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At the July meeting of the Rappahannock County Board of Supervisors, a vote cast by Debbie Donehey, who represents the Wakefield District, was questionable and needs to be examined. The board took action on the request from Risk and Strategic Management Corp. (RSM) to amend their existing special exemption permit to allow an increase in the use of their facility from 3 days a month to 10 days a month. 

That request had been forwarded to the board from the Rappahannock County Planning Commission. The commission had voted unanimously to deny the request. The board, in an unusual vote, chose to ignore the Planning Commission and voted 3 to 2 to grant that request. Ms. Donehey’s vote to grant the request could be considered the tie breaker.

The documents that were attached with the request contained a letter of support from the front of house manager of Griffin Tavern. In the letter it stated that “Mike and his company (RSM) have made an effort to channel business into the Tavern, bringing client groups between 5 to 25 in for lunch or dinner in an effort to support the local economy.”

The tavern is financially benefiting from RSM’s business and that benefit could increase if the permit was expanded. Ms. Donehey is an owner of the tavern.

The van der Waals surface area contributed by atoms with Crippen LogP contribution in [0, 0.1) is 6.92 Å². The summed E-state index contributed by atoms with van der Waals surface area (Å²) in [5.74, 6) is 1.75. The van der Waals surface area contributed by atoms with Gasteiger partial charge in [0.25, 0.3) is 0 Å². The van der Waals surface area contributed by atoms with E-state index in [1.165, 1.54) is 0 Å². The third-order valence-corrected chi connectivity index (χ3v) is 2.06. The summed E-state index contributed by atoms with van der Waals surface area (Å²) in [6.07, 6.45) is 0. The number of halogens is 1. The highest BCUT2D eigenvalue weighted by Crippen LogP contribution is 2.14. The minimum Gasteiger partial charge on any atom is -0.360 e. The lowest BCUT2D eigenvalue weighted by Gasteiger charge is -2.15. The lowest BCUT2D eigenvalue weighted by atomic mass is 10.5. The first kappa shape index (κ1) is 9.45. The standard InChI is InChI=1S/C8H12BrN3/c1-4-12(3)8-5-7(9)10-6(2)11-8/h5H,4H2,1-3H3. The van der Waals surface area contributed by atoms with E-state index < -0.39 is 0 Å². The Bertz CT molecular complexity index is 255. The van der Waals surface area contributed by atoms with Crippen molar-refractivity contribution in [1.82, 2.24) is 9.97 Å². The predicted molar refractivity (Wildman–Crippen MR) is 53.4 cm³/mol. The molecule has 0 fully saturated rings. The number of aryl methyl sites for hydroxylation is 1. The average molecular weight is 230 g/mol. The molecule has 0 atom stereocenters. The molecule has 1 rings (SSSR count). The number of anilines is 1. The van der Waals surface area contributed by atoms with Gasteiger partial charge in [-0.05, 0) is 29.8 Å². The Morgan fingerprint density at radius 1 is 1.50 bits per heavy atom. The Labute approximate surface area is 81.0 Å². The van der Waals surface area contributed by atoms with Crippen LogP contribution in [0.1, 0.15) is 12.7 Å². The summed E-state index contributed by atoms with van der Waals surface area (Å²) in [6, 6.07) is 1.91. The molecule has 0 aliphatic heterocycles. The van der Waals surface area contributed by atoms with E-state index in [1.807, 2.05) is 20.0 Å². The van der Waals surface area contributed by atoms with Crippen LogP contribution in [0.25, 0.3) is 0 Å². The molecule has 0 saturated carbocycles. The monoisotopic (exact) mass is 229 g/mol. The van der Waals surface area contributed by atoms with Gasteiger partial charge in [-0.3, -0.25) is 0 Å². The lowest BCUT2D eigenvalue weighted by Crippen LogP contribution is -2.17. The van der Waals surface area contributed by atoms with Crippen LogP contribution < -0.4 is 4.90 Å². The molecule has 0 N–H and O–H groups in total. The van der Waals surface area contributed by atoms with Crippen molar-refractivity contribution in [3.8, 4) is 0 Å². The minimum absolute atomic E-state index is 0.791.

Chapter 31. State and Local Government Conflict of Interest Act of the Code of Virginia prohibits officers or employees of state and local governments from personally benefiting from any transactions they are involved in. 

The law encourages officials to err on the side of caution and recuse themselves from such matters. The question is, did Ms. Donehey violate the law when she voted on this issue? The law is not particularly well written and contains numerous loopholes. Was she able to identify one of the loopholes and justify her voting on this issue which may bring her business financial gain? I am told that she did check with the county attorney [Art Goff].

What she did may have been legal, but was it ethical? 

The spirit of the law is to prevent officials from taking advantage of their office for personal gain. Finding a way to get around the law is not what we want from our elected officials.

Ms. Donehey can take action to correct this poor choice. Having voted on the prevailing side in this matter, she can request that it be placed back on the agenda for the September Board meeting. At that time she can recuse herself, which she should have done to begin with, and withdraw her vote.

Will Ms. Donehey do the right thing?

The writer, a member of the Rappahannock County Board of Zoning Appeals, lives in the Jackson District.

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